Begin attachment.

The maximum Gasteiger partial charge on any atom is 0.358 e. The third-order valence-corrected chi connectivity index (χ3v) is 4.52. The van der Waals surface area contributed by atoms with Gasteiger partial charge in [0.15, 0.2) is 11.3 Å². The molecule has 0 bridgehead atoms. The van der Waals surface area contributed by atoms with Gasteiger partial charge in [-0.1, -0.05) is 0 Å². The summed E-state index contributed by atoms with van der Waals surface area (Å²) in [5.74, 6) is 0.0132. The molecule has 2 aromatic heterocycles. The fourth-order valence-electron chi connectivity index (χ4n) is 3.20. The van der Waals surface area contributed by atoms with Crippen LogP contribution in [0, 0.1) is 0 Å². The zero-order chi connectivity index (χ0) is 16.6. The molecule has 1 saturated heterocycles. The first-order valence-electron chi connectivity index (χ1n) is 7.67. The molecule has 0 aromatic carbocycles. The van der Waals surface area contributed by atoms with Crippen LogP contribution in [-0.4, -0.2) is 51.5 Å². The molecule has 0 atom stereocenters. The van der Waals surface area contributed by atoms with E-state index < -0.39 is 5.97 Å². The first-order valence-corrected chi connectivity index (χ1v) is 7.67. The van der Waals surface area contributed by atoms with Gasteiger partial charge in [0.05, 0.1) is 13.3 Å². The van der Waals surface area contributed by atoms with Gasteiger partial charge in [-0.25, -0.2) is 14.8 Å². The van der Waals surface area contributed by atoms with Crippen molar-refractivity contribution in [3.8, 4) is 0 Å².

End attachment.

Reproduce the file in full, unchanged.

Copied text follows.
The maximum Gasteiger partial charge on any atom is 0.358 e. The third-order valence-corrected chi connectivity index (χ3v) is 4.52. The van der Waals surface area contributed by atoms with Gasteiger partial charge in [0.15, 0.2) is 11.3 Å². The molecule has 0 bridgehead atoms. The van der Waals surface area contributed by atoms with Gasteiger partial charge in [-0.1, -0.05) is 0 Å². The summed E-state index contributed by atoms with van der Waals surface area (Å²) in [5.74, 6) is 0.0132. The molecule has 2 aromatic heterocycles. The fourth-order valence-electron chi connectivity index (χ4n) is 3.20. The van der Waals surface area contributed by atoms with Crippen LogP contribution in [0, 0.1) is 0 Å². The zero-order chi connectivity index (χ0) is 16.6. The molecule has 1 saturated heterocycles. The first-order valence-electron chi connectivity index (χ1n) is 7.67. The molecule has 0 aromatic carbocycles. The van der Waals surface area contributed by atoms with Crippen LogP contribution in [-0.4, -0.2) is 51.5 Å². The molecule has 0 atom stereocenters. The van der Waals surface area contributed by atoms with E-state index < -0.39 is 5.97 Å². The first-order valence-corrected chi connectivity index (χ1v) is 7.67. The van der Waals surface area contributed by atoms with Gasteiger partial charge in [0.05, 0.1) is 13.3 Å². The van der Waals surface area contributed by atoms with Gasteiger partial charge in [-0.25, -0.2) is 14.8 Å². The van der Waals surface area contributed by atoms with Crippen molar-refractivity contribution in [3.8, 4) is 0 Å².